Overseas travelers can sometimes bring back unwanted souvenirs — with tragic consequences.
A localized outbreak of typhoid in Auckland, New Zealand has taken the life of one patient and affected 20 others. Public health authorities believe that a traveler to a typhoid-endemic country may have unknowingly contracted the disease and carried it back into the country.
Typhoid, a bacterial infection transmitted through contaminated food or water, causes symptoms that are easily confused with more common illnesses, making it difficult for health providers to quickly diagnose and treat the disease. While most infected individuals feel typhoid’s effect, the disease can also be spread through “silent carriers,” who transmit the disease without showing symptoms of it. In fact, the two patients most recently diagnosed in the New Zealand outbreak were both asymptomatic for typhoid. This may have contributed to 21 people contacting typhoid in New Zealand’s largest city.
Although the burden of typhoid is concentrated in Africa and Asia, where a lack of access to vaccines as well as limited water and sanitation infrastructure have allowed the disease to flourish, the recent outbreak in New Zealand highlights how the disease is a global threat, rather than merely a regional problem.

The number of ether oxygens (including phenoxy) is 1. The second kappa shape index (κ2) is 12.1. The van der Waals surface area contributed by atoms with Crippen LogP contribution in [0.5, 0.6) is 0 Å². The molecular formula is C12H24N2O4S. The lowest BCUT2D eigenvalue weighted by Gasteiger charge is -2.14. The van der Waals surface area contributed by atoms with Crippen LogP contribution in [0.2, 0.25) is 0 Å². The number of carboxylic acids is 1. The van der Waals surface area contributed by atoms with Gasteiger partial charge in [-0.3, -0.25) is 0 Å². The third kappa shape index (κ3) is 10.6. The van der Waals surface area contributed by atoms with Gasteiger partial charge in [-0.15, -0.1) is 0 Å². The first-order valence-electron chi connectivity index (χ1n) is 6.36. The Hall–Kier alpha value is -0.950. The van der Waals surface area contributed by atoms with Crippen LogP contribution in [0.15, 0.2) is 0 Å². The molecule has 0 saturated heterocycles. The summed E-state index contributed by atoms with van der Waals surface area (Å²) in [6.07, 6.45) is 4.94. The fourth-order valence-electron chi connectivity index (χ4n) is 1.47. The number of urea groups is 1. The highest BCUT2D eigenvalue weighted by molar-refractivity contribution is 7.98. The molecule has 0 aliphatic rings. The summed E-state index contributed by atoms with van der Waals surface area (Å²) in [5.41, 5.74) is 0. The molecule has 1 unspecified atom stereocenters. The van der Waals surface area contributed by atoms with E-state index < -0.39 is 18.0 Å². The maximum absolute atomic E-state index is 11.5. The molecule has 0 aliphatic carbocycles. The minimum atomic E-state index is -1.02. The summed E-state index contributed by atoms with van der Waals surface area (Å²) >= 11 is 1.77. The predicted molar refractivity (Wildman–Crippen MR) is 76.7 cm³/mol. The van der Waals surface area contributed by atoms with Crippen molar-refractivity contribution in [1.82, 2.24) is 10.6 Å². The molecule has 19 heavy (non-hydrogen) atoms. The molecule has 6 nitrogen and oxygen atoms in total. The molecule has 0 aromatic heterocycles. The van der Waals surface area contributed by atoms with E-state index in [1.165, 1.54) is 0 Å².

Thankfully, thus far the outbreak has only caused one reported death, and several of the hospitalized patients have recovered and been released. Public health officials have taken measures to track down the dozens of people who have been in contact with these patients, many of whom are affiliated with the same church community. Officials have also asked that food handlers who have been in contact with these patients temporarily shut down their businesses. Hope is growing that this typhoid outbreak has been contained, but typhoid’s long incubation period presents the risk of new cases emerging in the coming weeks.
This outbreak contains valuable lessons on efforts to control and prevent typhoid. In our globalized world, there is no such thing as a country entirely safe from the disease. Even in countries with improved water and sanitation and easy access to healthcare, the swift pace of modern travel means that an imported disease can cause an outbreak that outpaces public health authorities’ response. Until typhoid is effectively controlled and prevented in every country, the disease remains a danger. All countries – endemic or not – must work together to bolster the vaccine and sanitation improvements we need to make typhoid a thing of the past.